Tbis appeal presents tbe question of tbe validity of tbe service of process upon defendant Cleve Webb, tbe same person referred to in Bangle v. Webb, ante, 423, where, upon substantially tbe same evidence, a ruling as to bis amenability to service under tbe same circumstances was considered and determined.

These two cases are companion cases and were argued together in tbis Court. They arose out of tbe same transaction. Both plaintiff’s intestate and tbe plaintiff in tbe Bangle case, supra, were injured at tbe same time and place, while passengers in an automobile driven by defendant Webb. Tbe same acts of negligence on tbe part of Webb and others are alleged. In each case damages are sought against tbe same defendants for tbe same tort. Both tbe motions for quasbal of tbe purported service of summons on defendant Webb, and tbe facts underlying, are practically identical in tbe two cases. Tbe service in botb cases was made by tbe same officer at tbe same time.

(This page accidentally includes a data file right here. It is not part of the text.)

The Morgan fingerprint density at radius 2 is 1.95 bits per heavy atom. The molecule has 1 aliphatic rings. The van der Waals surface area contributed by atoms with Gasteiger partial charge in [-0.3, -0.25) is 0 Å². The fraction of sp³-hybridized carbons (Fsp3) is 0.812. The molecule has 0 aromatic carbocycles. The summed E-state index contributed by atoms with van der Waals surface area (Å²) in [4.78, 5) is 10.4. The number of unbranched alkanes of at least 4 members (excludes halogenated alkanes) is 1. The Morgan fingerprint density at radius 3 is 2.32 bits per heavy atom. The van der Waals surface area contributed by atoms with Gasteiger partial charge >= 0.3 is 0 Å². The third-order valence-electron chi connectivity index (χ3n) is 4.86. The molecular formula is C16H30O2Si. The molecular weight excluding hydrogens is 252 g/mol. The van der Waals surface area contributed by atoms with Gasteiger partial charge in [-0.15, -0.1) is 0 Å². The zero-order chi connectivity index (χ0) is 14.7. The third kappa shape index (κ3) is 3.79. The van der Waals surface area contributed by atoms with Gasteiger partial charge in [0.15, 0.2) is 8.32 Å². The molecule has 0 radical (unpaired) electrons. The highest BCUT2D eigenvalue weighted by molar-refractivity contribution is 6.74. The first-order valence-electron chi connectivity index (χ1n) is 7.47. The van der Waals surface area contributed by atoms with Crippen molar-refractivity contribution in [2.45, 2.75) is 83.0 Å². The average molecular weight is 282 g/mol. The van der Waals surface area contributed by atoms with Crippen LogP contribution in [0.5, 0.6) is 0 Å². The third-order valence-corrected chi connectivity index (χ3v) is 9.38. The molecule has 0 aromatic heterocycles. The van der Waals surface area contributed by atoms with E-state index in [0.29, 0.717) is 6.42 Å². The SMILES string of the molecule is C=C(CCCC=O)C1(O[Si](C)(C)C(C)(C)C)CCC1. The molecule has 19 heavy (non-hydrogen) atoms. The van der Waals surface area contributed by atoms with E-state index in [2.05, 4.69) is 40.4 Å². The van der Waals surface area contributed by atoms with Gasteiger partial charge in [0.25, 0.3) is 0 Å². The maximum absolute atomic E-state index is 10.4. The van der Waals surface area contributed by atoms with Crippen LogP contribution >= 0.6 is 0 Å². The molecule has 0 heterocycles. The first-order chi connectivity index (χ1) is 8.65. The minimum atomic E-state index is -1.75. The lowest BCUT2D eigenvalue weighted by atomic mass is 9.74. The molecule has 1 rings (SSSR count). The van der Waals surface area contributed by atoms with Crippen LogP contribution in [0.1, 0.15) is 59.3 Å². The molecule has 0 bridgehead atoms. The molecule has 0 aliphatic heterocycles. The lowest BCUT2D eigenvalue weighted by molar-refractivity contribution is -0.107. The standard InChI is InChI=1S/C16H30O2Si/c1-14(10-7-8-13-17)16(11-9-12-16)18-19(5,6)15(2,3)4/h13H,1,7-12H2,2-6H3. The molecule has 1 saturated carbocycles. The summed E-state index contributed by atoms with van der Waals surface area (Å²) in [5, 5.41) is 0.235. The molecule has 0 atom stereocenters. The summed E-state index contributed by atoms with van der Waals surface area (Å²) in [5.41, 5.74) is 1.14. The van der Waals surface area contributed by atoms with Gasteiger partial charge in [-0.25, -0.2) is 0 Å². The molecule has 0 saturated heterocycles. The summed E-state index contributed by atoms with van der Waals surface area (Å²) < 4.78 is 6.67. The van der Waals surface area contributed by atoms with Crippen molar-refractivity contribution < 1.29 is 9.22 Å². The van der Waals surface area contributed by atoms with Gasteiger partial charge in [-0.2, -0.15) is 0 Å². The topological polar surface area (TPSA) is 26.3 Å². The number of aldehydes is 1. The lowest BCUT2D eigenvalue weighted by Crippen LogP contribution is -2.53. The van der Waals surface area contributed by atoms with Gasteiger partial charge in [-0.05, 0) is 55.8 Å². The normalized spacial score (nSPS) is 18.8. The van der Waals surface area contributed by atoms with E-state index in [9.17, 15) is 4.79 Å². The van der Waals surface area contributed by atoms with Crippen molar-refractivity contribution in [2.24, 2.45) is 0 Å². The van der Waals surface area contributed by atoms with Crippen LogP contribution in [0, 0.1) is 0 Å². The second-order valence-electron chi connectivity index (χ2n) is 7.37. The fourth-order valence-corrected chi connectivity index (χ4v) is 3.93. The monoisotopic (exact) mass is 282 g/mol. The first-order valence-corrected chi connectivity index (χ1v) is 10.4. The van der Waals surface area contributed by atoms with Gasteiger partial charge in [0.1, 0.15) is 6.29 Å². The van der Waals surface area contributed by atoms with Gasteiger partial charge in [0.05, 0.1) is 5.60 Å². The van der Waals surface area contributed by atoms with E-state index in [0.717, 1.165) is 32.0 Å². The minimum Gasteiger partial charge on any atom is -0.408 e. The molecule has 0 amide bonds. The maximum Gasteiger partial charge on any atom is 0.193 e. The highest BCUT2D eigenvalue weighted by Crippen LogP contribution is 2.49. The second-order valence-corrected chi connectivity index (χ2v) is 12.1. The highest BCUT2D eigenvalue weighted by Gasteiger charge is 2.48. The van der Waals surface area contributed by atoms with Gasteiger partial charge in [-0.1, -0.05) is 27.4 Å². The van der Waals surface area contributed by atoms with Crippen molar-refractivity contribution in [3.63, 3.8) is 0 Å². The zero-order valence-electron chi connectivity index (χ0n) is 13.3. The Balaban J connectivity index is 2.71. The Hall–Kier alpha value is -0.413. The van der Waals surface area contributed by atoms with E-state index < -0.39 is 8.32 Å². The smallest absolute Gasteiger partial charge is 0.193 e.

In tbe Bangle case, supra, substantially tbe same evidence as in tbe instant case was presented to Judge Armstrong, wbo found tbe facts to be tbat at tbe time of tbe attempted service of process on defendant Webb be was a resident of tbe State of Georgia and bad come into North Carolina in obedience to a summons from tbe coroner of Mecklenburg to attend and testify at an inquest, and tbat therefore under tbe statute (sec. 4, cb. 217, Public Laws 1937) be was exempt from service of process in connection with matters which arose before bis entrance into tbe State under tbe summons. Judge Armstrong adjudged tbat tbe purported service was invalid and dismissed tbe action as to defendant Webb. Tbis judgment was entered 29 May, 1941, and upon appeal has been affirmed by tbis Court.